5 Procurement Strategies For Small And Mid-Sized Businesses
Explore 5 proven procurement strategies for smaller and mid-sized businesses. See procurement examples for any business' stage of procurement efforts.
Small business owners wear many hats, and a multitude of demands (staffing, financing, inventory management, marketing, and customer service) quickly consume their time, focus, and daily operations. As a result, procurement tends to be an afterthought — when it should be approached strategically.
Small businesses spend between 45 and 65 percent of sales revenue on the procurement of inputs. Therefore, procurement should be considered a viable opportunity to reduce costs and improve efficiency.
Small businesses are most often viewed as simply being smaller versions of big firms. However, research on small business buying behavior suggests they face a unique set of challenges. For instance, small businesses have informal organizational settings, less specialization in business functions, and fewer available resources. Management in smaller organizations tends to focus more on the overall operations and less on specific business functions such as procurement. However, an entrepreneurial venture can benefit from acting like bigger organizations when appropriate.
The following are five strategies that can help small- and mid-sized businesses in nearly any stage of their procurement efforts.
Technological improvements give companies more time and information while allowing for easier integrations. Faster devices operating on improved connections allow business tasks to move more quickly than ever. For example, small business owners are increasingly subscribing to cloud-based software services, with spending on such technology up 7 percent from last year, and 85 percent of small businesses planning to spend more on software over the next five years.
Other examples of how technology can assist with procurement include integrated ERP and accounting systems, supply chain management software, warehouse management system, and supplier management systems.
Studies have shown that the right technology can have a positive influence on a business’s strategic purchasing, logistics integration, and business performance. However, technology can falter and be difficult to learn, and small businesses face greater financial challenges and risks when adopting new processes and tools. Well-developed, proprietorial ERPs are expensive to implement. Entrepreneurs should seek open-source software (OSS) as a viable means of acquiring procurement tools.
mall businesses. To this end, small firms should seek strategic partnerships with key suppliers. Purchasing from fewer suppliers saves time and resources while building trust. A small business owner can talk openly with a strategic partner and ensure the company is not overspending due to unnecessary costs.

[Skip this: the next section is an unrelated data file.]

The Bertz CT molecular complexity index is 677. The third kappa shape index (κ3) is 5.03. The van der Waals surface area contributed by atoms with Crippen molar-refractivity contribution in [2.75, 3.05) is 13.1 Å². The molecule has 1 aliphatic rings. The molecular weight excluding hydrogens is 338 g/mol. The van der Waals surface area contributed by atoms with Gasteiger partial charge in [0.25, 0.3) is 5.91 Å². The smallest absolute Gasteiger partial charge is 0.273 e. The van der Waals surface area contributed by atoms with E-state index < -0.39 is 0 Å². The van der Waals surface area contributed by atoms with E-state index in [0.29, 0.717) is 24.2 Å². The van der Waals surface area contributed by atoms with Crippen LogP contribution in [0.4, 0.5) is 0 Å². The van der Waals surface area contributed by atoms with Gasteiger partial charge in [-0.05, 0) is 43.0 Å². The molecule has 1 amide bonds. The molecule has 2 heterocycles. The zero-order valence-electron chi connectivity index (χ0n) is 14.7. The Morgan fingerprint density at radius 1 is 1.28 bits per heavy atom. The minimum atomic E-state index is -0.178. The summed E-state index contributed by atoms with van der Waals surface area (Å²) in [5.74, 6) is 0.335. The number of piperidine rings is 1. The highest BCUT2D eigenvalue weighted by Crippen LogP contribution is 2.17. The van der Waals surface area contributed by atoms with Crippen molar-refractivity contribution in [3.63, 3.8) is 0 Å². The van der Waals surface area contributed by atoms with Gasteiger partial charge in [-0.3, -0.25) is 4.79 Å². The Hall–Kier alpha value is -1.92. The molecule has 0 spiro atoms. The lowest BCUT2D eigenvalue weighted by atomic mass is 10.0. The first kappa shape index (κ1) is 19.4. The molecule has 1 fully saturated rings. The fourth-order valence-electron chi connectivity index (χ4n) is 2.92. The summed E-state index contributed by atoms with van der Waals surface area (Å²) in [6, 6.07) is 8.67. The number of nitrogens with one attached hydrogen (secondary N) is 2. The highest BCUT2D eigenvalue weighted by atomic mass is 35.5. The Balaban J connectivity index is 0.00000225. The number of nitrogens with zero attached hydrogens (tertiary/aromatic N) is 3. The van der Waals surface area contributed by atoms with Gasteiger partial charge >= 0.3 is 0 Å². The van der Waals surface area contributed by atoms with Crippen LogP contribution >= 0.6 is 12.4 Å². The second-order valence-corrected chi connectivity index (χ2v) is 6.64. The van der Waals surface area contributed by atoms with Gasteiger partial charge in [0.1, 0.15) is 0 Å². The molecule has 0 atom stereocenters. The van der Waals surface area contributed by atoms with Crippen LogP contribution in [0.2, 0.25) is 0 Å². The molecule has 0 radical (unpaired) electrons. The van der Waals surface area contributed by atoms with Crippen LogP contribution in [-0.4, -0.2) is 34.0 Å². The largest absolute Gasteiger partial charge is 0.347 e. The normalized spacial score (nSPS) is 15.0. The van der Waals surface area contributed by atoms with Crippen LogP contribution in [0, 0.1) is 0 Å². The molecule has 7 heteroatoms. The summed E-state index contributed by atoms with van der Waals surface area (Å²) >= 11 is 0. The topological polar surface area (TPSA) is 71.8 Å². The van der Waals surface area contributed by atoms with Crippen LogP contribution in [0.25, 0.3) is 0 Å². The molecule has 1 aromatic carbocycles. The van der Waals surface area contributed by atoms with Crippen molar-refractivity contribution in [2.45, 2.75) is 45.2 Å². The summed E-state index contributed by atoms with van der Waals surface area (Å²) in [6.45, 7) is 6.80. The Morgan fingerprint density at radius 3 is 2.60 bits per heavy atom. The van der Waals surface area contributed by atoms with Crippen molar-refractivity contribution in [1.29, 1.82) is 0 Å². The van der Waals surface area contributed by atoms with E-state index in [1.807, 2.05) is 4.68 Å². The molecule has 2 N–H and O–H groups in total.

Additionally, if there are avoidable costs, the supplier will likely be motivated to assist in eliminating them as it likely makes their business operate more efficiently, too. For example, neither party benefits from unnecessary customization when a standard product serves the same purpose. Strong supplier relationships lead to increased bargaining power in negotiations, as these discussions should revolve around mutually beneficial outcomes.
In addition to improvements in technology and supplier relationships, entrepreneurs should seek internal structural changes in their procurement process.
By evaluating suppliers within a standardized system, a small business can track supplier performance over time in terms of flexibility, on-time delivery, costs, and quality. This process will make apparent any inefficiencies and help create an ordering calendar for each individual category. The data collected here can be used to evaluate the company’s supply chain as a whole and locate any opportunities to shorten it.
Procurement efforts should also include annual analysis of spend and demand, with supplier pricing reviews occurring semi-annually or even quarterly. Use spend analysis to detail all costs and terms associated with procurement and demand analysis to define essential needs with a focus on improving cost and quantity.
Overall, internal procurement processes should try to resemble bigger businesses with rules in buying and structured employee training. Standard buying practices help control costs, provide accountability, enable tracking and monitoring of spend, make reporting easier, and set the stage for growth.
A small business with the latest and greatest technology, improved procurement processes, and strong strategic partnerships with suppliers can still fall short of optimal purchasing savings due simply to its relatively small size. That’s because small businesses inevitably have less purchasing power due to lower volumes.
The solution to this challenge comes in the form of purchasing consortiums. Partnering with other small businesses can yield volume discounts and achieves savings. Consortiums put the benefits of economies of scale into effect for small businesses that would otherwise be left paying premiums.
Due to the hectic nature of roles in small businesses and the time and expertise required to successfully complete a procurement initiative, an entrepreneur should consider outsourcing the work to specialists, which may ultimately save the company money and produce greater savings.
These recommendations are to be considered together. Great technology is ineffective without a strong internal procurement process. Likewise, trying to organize with a buying consortium will not go over well if the company has not clearly analyzed and defined its own requirements. A small business should be wary of generic procurement rules of thumb should. Instead, each project should receive its appropriate diligence.